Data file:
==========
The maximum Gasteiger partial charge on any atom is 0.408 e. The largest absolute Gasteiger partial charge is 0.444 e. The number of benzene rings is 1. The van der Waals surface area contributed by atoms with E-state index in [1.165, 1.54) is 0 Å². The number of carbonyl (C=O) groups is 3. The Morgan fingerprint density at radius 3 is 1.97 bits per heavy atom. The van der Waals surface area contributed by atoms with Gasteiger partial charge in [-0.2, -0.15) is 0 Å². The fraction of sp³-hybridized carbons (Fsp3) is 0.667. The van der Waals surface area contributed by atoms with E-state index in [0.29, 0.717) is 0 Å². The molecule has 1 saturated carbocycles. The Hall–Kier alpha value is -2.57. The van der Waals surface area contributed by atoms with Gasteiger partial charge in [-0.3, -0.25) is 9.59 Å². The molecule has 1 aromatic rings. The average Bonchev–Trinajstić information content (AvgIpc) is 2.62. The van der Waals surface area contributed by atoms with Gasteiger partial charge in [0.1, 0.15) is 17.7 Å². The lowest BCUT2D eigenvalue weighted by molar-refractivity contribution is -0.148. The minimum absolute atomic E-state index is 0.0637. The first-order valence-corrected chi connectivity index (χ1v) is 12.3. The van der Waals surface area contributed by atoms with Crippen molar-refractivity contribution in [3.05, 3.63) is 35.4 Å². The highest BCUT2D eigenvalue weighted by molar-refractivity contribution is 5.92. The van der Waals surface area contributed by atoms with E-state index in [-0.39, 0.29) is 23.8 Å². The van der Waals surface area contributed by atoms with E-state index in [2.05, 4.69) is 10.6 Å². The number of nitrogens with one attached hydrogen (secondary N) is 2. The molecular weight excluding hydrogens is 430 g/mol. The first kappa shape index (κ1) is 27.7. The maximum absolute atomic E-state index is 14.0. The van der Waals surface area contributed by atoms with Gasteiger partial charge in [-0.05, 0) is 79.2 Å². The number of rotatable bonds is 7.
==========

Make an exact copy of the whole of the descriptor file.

The maximum Gasteiger partial charge on any atom is 0.408 e. The largest absolute Gasteiger partial charge is 0.444 e. The number of benzene rings is 1. The van der Waals surface area contributed by atoms with E-state index in [1.165, 1.54) is 0 Å². The number of carbonyl (C=O) groups is 3. The Morgan fingerprint density at radius 3 is 1.97 bits per heavy atom. The van der Waals surface area contributed by atoms with Gasteiger partial charge in [-0.2, -0.15) is 0 Å². The fraction of sp³-hybridized carbons (Fsp3) is 0.667. The van der Waals surface area contributed by atoms with E-state index in [0.29, 0.717) is 0 Å². The molecule has 1 saturated carbocycles. The Hall–Kier alpha value is -2.57. The van der Waals surface area contributed by atoms with Gasteiger partial charge in [-0.3, -0.25) is 9.59 Å². The molecule has 1 aromatic rings. The average Bonchev–Trinajstić information content (AvgIpc) is 2.62. The van der Waals surface area contributed by atoms with Gasteiger partial charge in [0.1, 0.15) is 17.7 Å². The lowest BCUT2D eigenvalue weighted by molar-refractivity contribution is -0.148. The minimum absolute atomic E-state index is 0.0637. The first-order valence-corrected chi connectivity index (χ1v) is 12.3. The van der Waals surface area contributed by atoms with Crippen molar-refractivity contribution in [3.05, 3.63) is 35.4 Å². The highest BCUT2D eigenvalue weighted by molar-refractivity contribution is 5.92. The van der Waals surface area contributed by atoms with E-state index in [-0.39, 0.29) is 23.8 Å². The van der Waals surface area contributed by atoms with E-state index in [2.05, 4.69) is 10.6 Å². The number of nitrogens with one attached hydrogen (secondary N) is 2. The molecular weight excluding hydrogens is 430 g/mol. The first kappa shape index (κ1) is 27.7. The maximum absolute atomic E-state index is 14.0. The van der Waals surface area contributed by atoms with Gasteiger partial charge in [-0.05, 0) is 79.2 Å². The number of rotatable bonds is 7.